We asked Jim to tell us what’s new at Metrasens and what they have been up to lately. He told us about how they have spent the last 6 months or so working with a few stadiums to help them create protocols around the use of their Proscreen 900 which is their fast throughput weapons of mass casualty screening device and then help them understand how fast throughput screening fits into their overall layered security approach.
A device such as the Proscreen 900 is designed to become the first layer of defense against weapons of mass casualty. They are effective because they provide a means whereby the first layer can be pushed out further away from the asset you are protecting.
He said, “The idea is to defend your facility, and the visitors to your facility, against those things that can do the most amount of damage, to the most amount of people, in the shortest amount of time.” Jim explained that this technology is designed so that, using multiple devices, you can track the movement of someone with a potential threat item as they move around or towards your facility.
Everybody has a screening technology at the front door or at the gates, but the Proscreen 900 is designed to help you push the first layer of defense even further out than that. Out into a parking lot, as an example. In security, time equals safety, so the more time you can give to law enforcement or security personnel to respond to a threat, the more successful they are likely to be.
Jim said it was important to note that because of the versatility of their system they can easily integrate into a facility’s existing security protocol. Their equipment can be deployed just about anywhere, so, for example, if a stadium has four main entrance points, they don’t need to change that. They can use the screening devices at those points, or even further out into the approach area.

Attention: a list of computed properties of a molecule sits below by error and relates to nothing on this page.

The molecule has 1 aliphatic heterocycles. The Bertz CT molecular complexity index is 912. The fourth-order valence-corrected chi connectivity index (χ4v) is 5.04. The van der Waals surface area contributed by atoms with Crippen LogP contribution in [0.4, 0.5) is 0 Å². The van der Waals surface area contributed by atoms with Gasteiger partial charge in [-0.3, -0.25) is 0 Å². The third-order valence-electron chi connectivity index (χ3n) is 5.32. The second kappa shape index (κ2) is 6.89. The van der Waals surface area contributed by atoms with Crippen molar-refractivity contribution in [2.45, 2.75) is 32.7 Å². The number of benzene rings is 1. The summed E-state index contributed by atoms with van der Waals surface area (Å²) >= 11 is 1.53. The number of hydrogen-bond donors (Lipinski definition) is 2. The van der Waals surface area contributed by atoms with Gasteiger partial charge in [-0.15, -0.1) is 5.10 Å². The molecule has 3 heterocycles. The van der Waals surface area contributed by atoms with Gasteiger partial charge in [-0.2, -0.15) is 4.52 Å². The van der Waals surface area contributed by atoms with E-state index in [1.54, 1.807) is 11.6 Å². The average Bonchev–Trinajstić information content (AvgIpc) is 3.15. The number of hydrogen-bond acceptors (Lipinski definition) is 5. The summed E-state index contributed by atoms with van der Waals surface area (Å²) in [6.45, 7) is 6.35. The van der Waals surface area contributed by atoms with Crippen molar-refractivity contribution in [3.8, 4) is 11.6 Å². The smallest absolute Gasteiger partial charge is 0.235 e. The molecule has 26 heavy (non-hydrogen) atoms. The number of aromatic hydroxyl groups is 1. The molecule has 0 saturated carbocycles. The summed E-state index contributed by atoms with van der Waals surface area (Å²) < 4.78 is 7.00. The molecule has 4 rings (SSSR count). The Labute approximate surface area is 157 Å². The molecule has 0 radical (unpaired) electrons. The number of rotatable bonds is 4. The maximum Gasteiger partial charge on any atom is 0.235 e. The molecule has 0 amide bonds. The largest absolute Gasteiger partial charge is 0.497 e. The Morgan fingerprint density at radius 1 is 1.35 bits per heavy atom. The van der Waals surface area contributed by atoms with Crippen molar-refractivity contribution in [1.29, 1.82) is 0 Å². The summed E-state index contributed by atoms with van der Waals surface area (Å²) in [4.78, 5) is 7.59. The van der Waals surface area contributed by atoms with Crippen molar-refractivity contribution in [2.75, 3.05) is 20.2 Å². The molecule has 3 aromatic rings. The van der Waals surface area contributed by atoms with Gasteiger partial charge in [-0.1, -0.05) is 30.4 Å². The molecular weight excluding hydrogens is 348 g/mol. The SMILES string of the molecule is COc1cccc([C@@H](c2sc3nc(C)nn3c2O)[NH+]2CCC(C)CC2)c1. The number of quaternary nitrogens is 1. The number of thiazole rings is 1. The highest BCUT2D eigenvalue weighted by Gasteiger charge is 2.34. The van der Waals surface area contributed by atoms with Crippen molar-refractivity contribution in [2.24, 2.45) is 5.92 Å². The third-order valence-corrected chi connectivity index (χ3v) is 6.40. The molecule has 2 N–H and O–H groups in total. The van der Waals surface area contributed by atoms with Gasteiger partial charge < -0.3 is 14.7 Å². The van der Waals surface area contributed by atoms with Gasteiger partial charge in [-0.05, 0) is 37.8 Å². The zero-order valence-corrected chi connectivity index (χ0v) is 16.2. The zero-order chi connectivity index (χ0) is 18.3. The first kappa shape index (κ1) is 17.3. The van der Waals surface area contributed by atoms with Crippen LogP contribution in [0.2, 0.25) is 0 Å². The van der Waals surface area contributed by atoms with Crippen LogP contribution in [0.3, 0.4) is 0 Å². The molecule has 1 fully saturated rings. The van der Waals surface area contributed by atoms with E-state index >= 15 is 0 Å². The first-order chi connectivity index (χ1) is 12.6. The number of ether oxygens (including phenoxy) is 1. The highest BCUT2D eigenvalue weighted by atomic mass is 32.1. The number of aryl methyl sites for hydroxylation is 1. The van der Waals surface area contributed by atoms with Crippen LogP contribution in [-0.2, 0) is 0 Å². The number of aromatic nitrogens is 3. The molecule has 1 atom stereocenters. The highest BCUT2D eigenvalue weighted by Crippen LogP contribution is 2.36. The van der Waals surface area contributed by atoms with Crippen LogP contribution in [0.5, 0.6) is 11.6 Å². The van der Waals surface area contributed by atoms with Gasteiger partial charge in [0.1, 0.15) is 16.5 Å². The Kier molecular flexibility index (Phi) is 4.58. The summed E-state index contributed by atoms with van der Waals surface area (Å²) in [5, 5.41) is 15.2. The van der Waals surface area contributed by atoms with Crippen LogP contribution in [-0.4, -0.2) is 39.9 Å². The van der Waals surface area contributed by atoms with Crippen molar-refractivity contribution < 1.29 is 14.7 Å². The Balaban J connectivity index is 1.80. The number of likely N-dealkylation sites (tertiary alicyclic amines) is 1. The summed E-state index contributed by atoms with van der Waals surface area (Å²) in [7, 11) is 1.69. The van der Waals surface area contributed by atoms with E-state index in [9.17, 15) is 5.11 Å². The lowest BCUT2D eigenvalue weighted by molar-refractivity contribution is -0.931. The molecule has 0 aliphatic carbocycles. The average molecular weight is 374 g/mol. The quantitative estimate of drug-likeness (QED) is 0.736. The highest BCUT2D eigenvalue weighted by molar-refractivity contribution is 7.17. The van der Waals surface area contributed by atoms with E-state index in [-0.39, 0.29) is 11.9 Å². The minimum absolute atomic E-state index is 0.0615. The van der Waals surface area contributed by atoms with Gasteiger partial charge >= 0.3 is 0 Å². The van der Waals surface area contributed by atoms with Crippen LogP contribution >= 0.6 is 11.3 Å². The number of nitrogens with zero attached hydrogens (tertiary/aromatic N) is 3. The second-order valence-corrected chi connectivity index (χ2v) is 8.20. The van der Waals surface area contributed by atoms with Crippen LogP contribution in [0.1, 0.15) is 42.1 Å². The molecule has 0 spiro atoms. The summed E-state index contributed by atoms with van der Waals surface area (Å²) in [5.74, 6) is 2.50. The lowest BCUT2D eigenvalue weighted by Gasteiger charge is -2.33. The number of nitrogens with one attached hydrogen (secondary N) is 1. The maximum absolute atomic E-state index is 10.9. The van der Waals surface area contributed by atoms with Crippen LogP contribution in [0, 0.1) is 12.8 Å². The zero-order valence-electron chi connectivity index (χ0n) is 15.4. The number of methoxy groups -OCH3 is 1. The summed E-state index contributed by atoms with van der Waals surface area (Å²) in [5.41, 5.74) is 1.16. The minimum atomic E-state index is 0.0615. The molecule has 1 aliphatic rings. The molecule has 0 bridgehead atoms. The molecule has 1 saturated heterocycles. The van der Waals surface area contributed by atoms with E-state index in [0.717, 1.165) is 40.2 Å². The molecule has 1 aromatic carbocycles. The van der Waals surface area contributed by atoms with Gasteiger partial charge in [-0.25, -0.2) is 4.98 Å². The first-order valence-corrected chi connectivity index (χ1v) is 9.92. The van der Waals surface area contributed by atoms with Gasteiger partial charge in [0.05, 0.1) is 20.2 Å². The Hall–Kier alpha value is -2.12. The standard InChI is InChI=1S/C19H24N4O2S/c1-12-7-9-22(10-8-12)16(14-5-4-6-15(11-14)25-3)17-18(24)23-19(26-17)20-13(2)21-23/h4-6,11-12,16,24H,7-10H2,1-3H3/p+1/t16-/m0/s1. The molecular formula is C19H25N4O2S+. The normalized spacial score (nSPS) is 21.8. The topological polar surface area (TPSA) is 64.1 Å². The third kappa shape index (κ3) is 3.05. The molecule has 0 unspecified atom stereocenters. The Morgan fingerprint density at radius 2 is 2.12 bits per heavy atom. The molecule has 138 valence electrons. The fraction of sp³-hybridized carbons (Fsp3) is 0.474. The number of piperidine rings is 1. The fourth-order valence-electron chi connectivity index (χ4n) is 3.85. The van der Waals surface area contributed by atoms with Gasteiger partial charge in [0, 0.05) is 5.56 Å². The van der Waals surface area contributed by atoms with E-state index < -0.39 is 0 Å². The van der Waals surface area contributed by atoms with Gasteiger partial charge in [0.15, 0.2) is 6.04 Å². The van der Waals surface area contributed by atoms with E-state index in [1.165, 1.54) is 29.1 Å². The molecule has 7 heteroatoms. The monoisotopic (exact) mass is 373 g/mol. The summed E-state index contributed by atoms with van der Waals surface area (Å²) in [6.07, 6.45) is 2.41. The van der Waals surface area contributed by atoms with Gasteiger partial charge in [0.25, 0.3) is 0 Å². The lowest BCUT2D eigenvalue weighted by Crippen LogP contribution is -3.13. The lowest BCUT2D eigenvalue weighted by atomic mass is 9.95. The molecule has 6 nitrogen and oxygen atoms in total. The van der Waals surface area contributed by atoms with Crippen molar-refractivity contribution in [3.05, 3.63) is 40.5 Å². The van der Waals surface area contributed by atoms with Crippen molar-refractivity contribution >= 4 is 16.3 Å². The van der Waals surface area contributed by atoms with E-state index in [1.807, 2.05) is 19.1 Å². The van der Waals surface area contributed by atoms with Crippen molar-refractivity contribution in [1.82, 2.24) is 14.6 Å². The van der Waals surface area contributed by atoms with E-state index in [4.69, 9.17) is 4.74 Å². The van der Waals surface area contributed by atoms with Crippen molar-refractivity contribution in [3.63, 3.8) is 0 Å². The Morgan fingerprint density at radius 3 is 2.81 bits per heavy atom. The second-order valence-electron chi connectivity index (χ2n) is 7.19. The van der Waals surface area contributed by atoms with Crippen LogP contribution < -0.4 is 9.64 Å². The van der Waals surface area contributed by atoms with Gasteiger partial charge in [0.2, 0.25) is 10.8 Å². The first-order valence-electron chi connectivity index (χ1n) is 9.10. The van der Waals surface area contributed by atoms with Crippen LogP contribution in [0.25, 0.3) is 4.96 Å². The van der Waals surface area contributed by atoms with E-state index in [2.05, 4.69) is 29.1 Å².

Each sensor has a range of about five feet giving flexibility to how they are deployed. You can have people file past in a line or just deploy them in a staggered formation across a wider entrance point. With a throughput of 50 to 60 people per minute, they won’t add to a potential bottleneck situation.
In some cases, this technology might be used with a PSIM and integrated with surveillance cameras. This will give the ability to alert an operator and trigger cameras should a potential threat be pick up by the screening devices. This provides situational awareness that gives a security team the ability to mitigate a potential threat long before it enters their facility.
By: Steven Bowcut, CPP, PSP, Brilliance Security Magazine Editor-in-Chief